Some baseball strategies never go out of style
In the 1990s and early 2000s, the teams which were thought to have a clear advantage were the teams that learned to take a lot of pitches, learned to only swing at the pitches they were looking for and, if they never got those nice fat pitches, were quite happy to take their walks. Take-and-Rake baseball was the order of the day and teams like the Yankees, Red Sox, Indians, and Athletics all pulled the rest of baseball into a “Moneyball"-driven era in which plate discipline ruled.
Baseball strategy is a cyclical thing, of course, and in recent years teams have found other means of finding an edge. As much of the league filled its rosters with big, lumbering pitch-taking sluggers, new inefficiencies were created, giving way to a period in which clubs with deep pitching staffs, highly-specialized bullpens and good defense had an advantage. A brief era in which run scoring plummeted to the lowest level seen since the 1980s ensued and putting the ball in play and winning close games was seen as the key to advancing in the playoffs. The Kansas City Royals and their famous Relentlessness of 2014-15 was considered by many to be a repudiation of plate discipline and OBP uber alles, and were considered a new model of winning team. Last winter multiple clubs were said to be trying to do what they do in terms of collecting hitters who put wood on the ball and ran like mad and collecting an array of top relievers to shorten games.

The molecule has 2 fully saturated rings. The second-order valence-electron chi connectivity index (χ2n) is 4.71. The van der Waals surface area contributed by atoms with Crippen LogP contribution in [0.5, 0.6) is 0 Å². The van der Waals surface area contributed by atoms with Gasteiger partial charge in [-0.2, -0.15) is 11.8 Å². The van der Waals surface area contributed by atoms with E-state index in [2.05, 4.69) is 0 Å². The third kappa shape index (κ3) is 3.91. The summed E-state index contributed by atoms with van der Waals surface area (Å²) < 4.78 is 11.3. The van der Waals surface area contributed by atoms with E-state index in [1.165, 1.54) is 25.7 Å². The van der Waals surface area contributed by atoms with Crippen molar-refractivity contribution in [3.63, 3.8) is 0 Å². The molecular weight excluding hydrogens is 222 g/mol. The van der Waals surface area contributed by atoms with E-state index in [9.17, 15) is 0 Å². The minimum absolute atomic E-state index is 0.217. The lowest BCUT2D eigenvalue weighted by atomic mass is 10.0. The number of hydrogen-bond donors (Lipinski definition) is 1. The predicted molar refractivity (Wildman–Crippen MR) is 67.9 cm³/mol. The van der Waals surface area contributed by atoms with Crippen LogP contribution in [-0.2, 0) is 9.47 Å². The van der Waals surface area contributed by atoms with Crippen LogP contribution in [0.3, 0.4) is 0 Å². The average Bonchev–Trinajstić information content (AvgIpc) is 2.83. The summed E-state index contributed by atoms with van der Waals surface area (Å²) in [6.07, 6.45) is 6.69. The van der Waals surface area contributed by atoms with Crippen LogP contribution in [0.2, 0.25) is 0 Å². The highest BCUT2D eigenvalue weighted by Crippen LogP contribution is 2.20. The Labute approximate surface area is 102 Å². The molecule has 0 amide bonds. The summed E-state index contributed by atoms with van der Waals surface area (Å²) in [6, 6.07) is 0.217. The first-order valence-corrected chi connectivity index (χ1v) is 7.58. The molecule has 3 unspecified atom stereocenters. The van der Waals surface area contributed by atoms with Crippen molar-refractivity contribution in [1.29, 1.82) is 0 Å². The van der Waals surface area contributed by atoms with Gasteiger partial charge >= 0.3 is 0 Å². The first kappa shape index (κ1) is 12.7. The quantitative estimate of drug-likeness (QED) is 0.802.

Last night’s Game 4 between the Cubs and the Giants was evidence, however, that claiming any given strategy passe and another ascendent is kind of a sucker’s game. Better players win games and better players can do it in any number of ways, regardless of the fashionability of the strategies employed. The ninth inning was a microcosm of that.
Kris Bryant worked himself into a 2-1 count and then led off the ninth with a single. Then Javier Lopez came on to face Anthony Rizzo. Lopez is a lefty-killer, and a prime example of the sort of bullpen specialization people talk about so much. Rizzo worked a six-pitch walk off of him, steadfastly refusing to chase four pitches which were not in his sweet spot. Then came Sergio Romo to face Ben Zobrist who, like Rizzo, took four pitches that were off the outside corner and got himself into a 3-1 count before hitting a double which plated the Cubs’ third run. By this point the Cubs had seen 15 pitches from Giants pitchers. Only five of them were strikes and two of those were smacked hard. If you squinted, you might’ve thought that the Cubs were the 2001 Yankees or something. The game unraveled for the Giants after that. Put enough men on base and a lot of those men are going to score.
The Giants’ downfall was, quite obviously, their historically unreliable bullpen. If you’re not going to bash your opponents into submission by hitting a lot of bombs, and the Giants didn’t this year, you had at least better be able to win the close games which inevitably ensue. That sort of an approach worked just fine for the Royals, but not having Greg Holland, Wade Davis and Kelvin Herrera -- or anything close to them -- makes that a lot harder. Meanwhile the Cubs, at least in the ninth inning were taking pitches they didn’t like and squaring up solidly once they got the pitch they were looking for, even if that’s not something you hear a lot about in the baseball press these days.
The next time you hear someone saying that there’s a clearly ascendant strategy in baseball or arguing that doing it the way this team or that team does it is necessary, pay them no mind. You can’t win with the latest state-of-the-art strategies if you don’t have players who can execute them well. And you can win with strategies some claim to be out of date as long as you have great baseball players. The Giants didn’t have the personnel to be the 2015 Royals. The Cubs have players who can do basically everything. It’s really that simple.